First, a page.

So, on 12 January 2007, about a thousand morning commuters passing through the L'Enfant Plaza Station of the subway line in Washington, D.C. were, without publicity, treated to a free mini-concert performed by violin virtuoso Joshua Bell, who played for approximately
Each passerby had a quick choice to make, one familiar to commuters in any urban area where the occasional street performer is part of the cityscape: Do you stop and listen? Do you hurry past with a blend of guilt and irritation, aware of your cupidity but annoyed by the unbidden demand on your time and your wallet? Do you throw in a buck, just to be polite? Does your decision change if he's really bad? What if he's really good? Do you have time for beauty? Shouldn't you? What's the moral mathematics of the moment?
Three days earlier, Bell had played to a full house at Boston's Symphony Hall, where fairly good seats went for $100. But on this day he collected just $32.17 for his efforts, contributed by a mere 27 of
The Washington Post won a Pulitzer Prize in the feature writing category for Gene Weingarten's April 2007 story about this experiment, based in part on the article's originality. Weingarten was therefore quite surprised at finding out in mid-2008 that his concept wasn't quite so unique: the very same experiment had been tried (with strikingly similar results) by another journalist 77 years earlier:
In a stunt ginned up by a newspaper named the Post — the Chicago Evening Post — violin virtuoso Jacques Gordon, a onetime child prodigy, performed for spare change on his priceless Stradivarius, incognito, for three-quarters of an hour outside a subway station. Most people hurried past, unheeding. The violinist made a few measly bucks and change. It was a story about artistic context, priorities and the soul-numbing gallop of modernity.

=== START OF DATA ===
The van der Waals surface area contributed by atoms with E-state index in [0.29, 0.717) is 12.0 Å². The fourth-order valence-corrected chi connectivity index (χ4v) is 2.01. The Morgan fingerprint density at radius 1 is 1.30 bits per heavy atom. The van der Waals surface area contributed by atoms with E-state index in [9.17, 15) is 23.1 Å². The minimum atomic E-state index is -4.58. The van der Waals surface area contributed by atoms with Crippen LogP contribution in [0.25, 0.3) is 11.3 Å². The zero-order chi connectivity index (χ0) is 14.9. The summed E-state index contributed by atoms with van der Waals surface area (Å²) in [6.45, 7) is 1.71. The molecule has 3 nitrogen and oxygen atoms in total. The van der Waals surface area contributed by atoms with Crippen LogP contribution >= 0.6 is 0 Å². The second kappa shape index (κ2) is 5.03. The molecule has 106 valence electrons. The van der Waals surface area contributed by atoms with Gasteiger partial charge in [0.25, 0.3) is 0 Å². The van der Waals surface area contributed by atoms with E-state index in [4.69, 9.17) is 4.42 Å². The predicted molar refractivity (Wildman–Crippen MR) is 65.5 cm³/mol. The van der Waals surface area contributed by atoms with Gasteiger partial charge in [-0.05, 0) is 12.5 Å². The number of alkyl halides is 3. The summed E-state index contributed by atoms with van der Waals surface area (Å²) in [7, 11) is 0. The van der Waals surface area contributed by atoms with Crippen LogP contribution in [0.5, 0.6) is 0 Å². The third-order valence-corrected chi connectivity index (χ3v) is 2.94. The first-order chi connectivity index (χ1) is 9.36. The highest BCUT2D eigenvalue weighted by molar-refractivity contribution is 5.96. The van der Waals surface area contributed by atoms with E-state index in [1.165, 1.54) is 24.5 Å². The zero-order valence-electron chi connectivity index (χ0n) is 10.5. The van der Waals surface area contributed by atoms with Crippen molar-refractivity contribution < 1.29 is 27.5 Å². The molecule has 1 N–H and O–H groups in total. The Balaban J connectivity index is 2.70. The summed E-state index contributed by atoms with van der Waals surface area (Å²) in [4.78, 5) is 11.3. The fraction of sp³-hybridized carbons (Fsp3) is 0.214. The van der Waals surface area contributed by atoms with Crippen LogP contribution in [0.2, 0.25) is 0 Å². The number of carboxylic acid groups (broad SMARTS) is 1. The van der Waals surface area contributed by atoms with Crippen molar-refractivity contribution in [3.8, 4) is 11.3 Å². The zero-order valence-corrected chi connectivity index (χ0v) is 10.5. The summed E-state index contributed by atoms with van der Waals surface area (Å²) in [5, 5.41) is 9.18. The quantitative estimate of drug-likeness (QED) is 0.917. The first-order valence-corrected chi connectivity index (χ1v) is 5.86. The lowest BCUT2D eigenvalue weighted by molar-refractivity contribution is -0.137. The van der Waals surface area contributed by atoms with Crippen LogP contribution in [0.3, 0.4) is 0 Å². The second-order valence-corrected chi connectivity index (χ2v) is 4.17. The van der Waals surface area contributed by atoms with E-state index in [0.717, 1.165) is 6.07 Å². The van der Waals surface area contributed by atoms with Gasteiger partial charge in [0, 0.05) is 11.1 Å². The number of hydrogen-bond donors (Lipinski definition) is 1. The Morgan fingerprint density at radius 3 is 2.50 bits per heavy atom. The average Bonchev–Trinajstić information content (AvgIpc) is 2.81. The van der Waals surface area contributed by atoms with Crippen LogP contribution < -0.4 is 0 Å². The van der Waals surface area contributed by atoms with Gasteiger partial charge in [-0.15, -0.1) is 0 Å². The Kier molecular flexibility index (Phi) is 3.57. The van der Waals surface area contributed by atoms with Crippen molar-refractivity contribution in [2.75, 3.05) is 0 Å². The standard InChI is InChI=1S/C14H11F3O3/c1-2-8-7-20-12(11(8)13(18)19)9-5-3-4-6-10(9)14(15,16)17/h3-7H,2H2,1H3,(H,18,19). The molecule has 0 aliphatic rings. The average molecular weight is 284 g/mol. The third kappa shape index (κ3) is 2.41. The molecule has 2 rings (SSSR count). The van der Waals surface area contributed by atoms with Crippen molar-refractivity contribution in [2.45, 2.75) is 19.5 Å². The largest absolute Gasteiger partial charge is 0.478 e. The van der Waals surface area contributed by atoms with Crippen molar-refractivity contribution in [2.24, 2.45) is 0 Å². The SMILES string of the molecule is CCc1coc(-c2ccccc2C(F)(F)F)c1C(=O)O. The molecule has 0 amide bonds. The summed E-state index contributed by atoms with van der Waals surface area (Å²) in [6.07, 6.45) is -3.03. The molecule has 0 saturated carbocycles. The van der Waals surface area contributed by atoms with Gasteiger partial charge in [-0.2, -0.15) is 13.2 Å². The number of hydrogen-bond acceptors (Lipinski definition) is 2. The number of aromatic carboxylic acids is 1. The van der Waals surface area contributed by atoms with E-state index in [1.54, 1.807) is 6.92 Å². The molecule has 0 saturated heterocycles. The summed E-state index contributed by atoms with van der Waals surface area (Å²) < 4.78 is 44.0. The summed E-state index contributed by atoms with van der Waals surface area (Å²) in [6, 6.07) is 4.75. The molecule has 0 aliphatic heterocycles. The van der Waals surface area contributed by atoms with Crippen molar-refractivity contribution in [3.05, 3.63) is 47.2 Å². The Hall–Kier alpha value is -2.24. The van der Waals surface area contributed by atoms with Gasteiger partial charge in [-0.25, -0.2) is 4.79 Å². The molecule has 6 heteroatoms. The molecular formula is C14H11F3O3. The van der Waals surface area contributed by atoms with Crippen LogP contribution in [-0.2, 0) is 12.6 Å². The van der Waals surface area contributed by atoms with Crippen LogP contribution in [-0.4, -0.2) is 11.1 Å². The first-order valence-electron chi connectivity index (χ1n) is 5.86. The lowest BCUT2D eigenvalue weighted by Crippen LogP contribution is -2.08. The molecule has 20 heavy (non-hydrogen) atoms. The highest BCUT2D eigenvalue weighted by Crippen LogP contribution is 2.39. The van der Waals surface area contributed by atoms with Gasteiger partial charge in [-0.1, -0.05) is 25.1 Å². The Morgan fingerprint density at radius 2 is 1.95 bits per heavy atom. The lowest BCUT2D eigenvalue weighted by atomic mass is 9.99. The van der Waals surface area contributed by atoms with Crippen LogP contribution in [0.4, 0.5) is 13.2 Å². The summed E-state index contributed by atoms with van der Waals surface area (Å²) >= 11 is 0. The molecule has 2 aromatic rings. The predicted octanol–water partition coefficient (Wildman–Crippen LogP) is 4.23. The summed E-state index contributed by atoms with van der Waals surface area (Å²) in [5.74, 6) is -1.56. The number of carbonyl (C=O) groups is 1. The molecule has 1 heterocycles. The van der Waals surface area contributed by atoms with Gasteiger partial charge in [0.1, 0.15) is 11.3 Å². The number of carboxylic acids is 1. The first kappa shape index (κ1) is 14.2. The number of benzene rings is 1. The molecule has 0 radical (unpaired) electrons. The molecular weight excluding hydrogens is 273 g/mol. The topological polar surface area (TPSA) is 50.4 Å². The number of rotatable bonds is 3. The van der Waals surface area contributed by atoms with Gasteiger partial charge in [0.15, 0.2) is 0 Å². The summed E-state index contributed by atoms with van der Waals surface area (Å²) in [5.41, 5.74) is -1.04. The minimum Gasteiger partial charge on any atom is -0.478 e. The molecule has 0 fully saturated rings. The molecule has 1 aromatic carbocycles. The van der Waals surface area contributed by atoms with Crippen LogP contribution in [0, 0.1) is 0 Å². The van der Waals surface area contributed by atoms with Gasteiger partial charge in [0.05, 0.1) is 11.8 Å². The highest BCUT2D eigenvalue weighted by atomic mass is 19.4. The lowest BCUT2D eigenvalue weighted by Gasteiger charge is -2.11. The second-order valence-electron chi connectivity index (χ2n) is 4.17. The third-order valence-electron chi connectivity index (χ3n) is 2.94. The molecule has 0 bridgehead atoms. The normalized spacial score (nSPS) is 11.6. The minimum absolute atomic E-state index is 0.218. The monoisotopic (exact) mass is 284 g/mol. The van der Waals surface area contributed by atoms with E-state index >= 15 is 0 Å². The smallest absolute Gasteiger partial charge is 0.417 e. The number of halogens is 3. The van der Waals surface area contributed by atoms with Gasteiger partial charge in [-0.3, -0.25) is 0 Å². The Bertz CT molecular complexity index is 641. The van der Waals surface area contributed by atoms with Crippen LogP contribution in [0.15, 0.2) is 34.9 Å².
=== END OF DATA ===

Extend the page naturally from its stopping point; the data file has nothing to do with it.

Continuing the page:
I obtained a copy of the original [May 1930] article from the long-defunct Evening Post. The main story, bylined Milton Fairman, was on Page One, under the headline "Famous Fiddler in Disguise Gets $5.61 in Curb Concerts." The story began: "A tattered beggar in an ancient frock coat, its color rusted by the years, gave a curbstone concert yesterday noon on windswept Michigan Avenue. Hundreds passed him by without a glance, and the golden notes that rose from his fiddle were swept by the breeze into unlistening ears ..."
We learn from this story that two of the handful of songs played by Jacques Gordon were Massenet's "Meditation" from "Thais" and Schubert's "Ave Maria." Two of the handful of songs played by Joshua Bell were Massenet's "Meditation" from "Thais" and Schubert's "Ave Maria." Of the hundreds of people who walked by Gordon, only one recognized him for who he was. Of the hundreds of people who walked by Bell, only one recognized him for who he was.
I telephoned Bell — he, too, had not heard about this other street corner stunt. But, though Jacques Gordon died two decades before Bell was born, Bell knew of him. The two men had shared something intimate. From 1991 through 2001, Bell played the same Strad that Gordon had once owned, the same one Gordon had played on the Chicago streets that day in 1930. For 11 years, Bell's fingers held the same ancient wood.